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The Master

By
Franz Liszt
Franz Liszt (Photo by Haufstaengl ca1858)

At age twenty, Franz Liszt was already a spectacular pianist. Paris had plenty of virtuosi, but seeing a spectacular violinist perform took him to a new summit of musicianship.

In April 1832 Liszt attended a benefit concert for cholera victims. The performer was Niccolò Paganini, who, to Liszt’s way of thinking, not only played the violin better than anyone else, but played the instrument as well as it could be played, and seemed to be at one with his violin.

The stunned pianist wrote a letter to his student, Pierre Wolff, Jr., attributing to Michelangelo an utterance generally believed to have come from Correggio:

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For two weeks now my mind and my fingers have been working like two lost souls. Homer, the Bible, Plato, Locke, Byron, Hugo, Lamartine, Chateaubriand, Beethoven, Bach, Hummel, Mozart, Weber are all around me. I study them, meditate on them, devour them with fury. Besides this, I practice four or five hours of exercises (thirds, sixths, octaves, tremolos, repetition of notes, cadences, etc., etc.) Ah! As long as I don’t go mad, you will find an artist in me. Yes, an artist such as the one you desire, such as is required these days.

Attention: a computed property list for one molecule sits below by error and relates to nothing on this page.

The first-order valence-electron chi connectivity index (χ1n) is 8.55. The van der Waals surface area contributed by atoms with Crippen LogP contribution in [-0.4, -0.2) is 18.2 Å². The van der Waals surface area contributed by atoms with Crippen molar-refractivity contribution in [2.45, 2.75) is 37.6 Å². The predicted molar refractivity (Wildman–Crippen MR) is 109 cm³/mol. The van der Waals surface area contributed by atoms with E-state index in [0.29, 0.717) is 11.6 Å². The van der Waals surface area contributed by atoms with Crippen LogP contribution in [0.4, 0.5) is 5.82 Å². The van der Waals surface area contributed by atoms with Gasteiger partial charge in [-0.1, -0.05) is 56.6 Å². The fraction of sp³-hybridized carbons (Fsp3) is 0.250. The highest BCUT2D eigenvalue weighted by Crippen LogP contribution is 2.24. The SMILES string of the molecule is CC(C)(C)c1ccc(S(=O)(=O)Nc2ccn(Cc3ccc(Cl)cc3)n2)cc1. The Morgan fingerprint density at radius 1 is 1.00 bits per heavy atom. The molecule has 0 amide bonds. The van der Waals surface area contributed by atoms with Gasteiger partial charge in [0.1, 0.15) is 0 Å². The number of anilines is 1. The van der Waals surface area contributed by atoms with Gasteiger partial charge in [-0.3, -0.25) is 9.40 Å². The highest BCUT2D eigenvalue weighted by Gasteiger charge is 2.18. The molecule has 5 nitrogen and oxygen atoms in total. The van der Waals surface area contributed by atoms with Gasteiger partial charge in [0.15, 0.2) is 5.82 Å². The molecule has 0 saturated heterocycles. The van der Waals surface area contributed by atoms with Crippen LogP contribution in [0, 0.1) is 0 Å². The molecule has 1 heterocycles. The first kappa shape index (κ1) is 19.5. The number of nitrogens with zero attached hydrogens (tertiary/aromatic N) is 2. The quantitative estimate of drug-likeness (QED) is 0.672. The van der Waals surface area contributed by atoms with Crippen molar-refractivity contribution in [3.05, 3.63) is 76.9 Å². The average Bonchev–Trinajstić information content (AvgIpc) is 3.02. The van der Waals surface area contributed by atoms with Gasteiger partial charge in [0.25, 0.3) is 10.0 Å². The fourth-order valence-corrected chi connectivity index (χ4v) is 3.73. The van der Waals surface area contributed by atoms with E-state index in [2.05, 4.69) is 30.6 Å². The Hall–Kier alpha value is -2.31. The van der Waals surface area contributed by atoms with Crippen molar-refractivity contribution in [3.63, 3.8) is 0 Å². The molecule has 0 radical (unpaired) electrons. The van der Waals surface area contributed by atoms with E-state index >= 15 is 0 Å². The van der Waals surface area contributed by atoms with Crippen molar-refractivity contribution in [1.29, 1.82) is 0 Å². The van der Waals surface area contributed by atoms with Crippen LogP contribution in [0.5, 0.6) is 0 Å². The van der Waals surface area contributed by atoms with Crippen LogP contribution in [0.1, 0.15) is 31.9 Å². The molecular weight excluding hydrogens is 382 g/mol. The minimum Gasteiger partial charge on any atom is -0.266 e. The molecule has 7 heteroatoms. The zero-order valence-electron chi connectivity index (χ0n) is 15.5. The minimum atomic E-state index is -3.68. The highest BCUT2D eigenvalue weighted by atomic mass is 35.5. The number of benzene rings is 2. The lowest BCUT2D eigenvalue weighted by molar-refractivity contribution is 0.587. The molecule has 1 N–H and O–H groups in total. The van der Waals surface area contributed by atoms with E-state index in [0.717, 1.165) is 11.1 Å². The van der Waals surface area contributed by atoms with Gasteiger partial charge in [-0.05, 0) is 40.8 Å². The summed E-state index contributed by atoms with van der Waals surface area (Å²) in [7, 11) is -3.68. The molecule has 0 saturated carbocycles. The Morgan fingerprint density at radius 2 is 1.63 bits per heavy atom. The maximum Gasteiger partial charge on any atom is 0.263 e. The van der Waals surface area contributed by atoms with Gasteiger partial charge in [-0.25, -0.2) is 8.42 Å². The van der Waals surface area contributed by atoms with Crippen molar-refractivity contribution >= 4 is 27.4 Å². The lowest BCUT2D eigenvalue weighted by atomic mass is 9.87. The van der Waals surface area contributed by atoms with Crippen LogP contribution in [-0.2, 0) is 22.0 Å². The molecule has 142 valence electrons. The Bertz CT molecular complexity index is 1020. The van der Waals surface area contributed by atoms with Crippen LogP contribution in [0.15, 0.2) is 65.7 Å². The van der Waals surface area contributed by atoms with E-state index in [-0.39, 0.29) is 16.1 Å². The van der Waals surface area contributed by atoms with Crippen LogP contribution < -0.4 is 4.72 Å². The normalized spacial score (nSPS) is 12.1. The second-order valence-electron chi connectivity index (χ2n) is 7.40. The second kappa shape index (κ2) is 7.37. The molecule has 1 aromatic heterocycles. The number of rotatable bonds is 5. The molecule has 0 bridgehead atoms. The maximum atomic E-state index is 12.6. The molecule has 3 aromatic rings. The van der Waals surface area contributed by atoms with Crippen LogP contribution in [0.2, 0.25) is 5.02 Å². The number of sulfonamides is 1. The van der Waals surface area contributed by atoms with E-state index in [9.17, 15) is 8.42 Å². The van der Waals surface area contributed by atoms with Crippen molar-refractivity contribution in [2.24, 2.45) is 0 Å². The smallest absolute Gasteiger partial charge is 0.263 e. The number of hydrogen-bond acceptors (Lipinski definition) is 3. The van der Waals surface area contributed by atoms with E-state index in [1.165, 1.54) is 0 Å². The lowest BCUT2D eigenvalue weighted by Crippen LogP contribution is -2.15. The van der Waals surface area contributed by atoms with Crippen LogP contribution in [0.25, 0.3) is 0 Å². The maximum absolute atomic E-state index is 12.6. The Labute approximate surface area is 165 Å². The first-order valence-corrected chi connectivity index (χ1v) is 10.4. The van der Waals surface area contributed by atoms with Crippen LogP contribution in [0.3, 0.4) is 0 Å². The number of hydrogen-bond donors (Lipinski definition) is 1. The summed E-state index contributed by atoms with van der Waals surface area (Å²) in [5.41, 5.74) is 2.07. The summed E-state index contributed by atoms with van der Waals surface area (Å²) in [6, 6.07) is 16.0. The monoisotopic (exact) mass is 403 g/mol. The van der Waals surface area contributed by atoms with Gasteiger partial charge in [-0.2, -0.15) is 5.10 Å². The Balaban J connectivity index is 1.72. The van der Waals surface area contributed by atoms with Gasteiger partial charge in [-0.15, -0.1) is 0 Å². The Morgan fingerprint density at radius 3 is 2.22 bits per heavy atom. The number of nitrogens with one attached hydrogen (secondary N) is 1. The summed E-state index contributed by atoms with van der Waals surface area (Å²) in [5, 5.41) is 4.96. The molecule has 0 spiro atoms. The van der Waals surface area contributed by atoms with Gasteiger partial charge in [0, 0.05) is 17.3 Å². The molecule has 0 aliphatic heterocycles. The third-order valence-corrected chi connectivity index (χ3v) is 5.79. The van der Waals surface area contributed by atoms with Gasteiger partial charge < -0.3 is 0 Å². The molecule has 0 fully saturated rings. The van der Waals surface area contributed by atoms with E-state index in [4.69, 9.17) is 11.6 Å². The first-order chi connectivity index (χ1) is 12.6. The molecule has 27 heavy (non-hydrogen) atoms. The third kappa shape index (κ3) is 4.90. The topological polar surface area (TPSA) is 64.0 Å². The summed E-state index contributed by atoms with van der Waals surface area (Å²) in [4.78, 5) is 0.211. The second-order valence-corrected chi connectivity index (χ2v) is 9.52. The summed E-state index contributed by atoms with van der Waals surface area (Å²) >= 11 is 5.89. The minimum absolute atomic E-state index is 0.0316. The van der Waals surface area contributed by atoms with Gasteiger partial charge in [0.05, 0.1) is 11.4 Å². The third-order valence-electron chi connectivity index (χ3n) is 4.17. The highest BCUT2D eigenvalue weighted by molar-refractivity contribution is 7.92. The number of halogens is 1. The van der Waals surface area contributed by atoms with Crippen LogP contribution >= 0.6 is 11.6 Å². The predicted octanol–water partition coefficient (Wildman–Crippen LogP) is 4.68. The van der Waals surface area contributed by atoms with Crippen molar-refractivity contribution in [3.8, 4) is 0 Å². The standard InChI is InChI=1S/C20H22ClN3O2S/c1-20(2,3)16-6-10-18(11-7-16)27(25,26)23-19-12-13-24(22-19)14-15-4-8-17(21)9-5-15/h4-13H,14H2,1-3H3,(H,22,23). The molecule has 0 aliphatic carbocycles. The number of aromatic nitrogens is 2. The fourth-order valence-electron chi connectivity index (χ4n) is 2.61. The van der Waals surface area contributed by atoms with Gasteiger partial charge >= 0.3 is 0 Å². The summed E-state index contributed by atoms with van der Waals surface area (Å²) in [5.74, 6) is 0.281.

“And I too am a painter!” cried Michelangelo the first time he beheld a masterpiece. Your friend, though insignificant and poor, can’t stop repeating those words ever since Paganini’s last performance. René, what a man, what a violin, what an artist! Heavens! What sufferings, what misery, what tortures in those four strings!

…As far as his expression and his style of playing are concerned, they come from his very soul!

Liszt’s new goal was to create a piano repertory that would enable him to emulate some of Paganini’s most dramatic effects–leaps, glissandos, and bell-like harmonics. But from watching Paganini on that spring evening, he also learned that the artist himself could become a work of art. Next we’ll see how Liszt dazzled concert-goers with his showmanship….

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